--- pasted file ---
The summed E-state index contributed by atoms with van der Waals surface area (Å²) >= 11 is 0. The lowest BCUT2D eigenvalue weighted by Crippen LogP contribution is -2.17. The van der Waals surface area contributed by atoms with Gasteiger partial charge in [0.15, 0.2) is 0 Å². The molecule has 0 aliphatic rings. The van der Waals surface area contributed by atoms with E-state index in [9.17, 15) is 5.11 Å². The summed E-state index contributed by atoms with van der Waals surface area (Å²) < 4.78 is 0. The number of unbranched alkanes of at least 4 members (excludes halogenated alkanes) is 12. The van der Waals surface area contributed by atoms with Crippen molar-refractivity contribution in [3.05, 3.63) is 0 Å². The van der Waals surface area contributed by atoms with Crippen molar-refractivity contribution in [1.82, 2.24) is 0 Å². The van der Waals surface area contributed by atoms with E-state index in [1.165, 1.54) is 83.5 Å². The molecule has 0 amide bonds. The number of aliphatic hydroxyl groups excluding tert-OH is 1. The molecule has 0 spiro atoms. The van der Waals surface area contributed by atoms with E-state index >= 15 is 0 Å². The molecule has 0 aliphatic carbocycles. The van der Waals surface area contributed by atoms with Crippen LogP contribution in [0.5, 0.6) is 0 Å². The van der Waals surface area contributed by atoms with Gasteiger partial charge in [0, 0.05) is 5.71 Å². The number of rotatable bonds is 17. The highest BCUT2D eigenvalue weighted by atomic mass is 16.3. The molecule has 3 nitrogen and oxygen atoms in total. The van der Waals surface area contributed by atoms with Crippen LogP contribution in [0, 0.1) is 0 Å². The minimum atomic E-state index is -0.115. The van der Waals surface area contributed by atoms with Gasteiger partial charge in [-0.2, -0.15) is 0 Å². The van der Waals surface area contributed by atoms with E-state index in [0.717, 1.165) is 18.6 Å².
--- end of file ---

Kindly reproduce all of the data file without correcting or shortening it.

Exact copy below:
The summed E-state index contributed by atoms with van der Waals surface area (Å²) >= 11 is 0. The lowest BCUT2D eigenvalue weighted by Crippen LogP contribution is -2.17. The van der Waals surface area contributed by atoms with Gasteiger partial charge in [0.15, 0.2) is 0 Å². The molecule has 0 aliphatic rings. The van der Waals surface area contributed by atoms with E-state index in [9.17, 15) is 5.11 Å². The summed E-state index contributed by atoms with van der Waals surface area (Å²) < 4.78 is 0. The number of unbranched alkanes of at least 4 members (excludes halogenated alkanes) is 12. The van der Waals surface area contributed by atoms with Crippen molar-refractivity contribution in [3.05, 3.63) is 0 Å². The van der Waals surface area contributed by atoms with Crippen molar-refractivity contribution in [1.82, 2.24) is 0 Å². The van der Waals surface area contributed by atoms with E-state index in [1.165, 1.54) is 83.5 Å². The molecule has 0 amide bonds. The number of aliphatic hydroxyl groups excluding tert-OH is 1. The molecule has 0 spiro atoms. The van der Waals surface area contributed by atoms with E-state index >= 15 is 0 Å². The molecule has 0 aliphatic carbocycles. The van der Waals surface area contributed by atoms with Crippen LogP contribution in [0.5, 0.6) is 0 Å². The van der Waals surface area contributed by atoms with Gasteiger partial charge in [0, 0.05) is 5.71 Å². The number of rotatable bonds is 17. The highest BCUT2D eigenvalue weighted by atomic mass is 16.3. The molecule has 3 nitrogen and oxygen atoms in total. The van der Waals surface area contributed by atoms with Crippen LogP contribution in [0, 0.1) is 0 Å². The minimum atomic E-state index is -0.115. The van der Waals surface area contributed by atoms with Gasteiger partial charge in [-0.2, -0.15) is 0 Å². The van der Waals surface area contributed by atoms with E-state index in [0.717, 1.165) is 18.6 Å².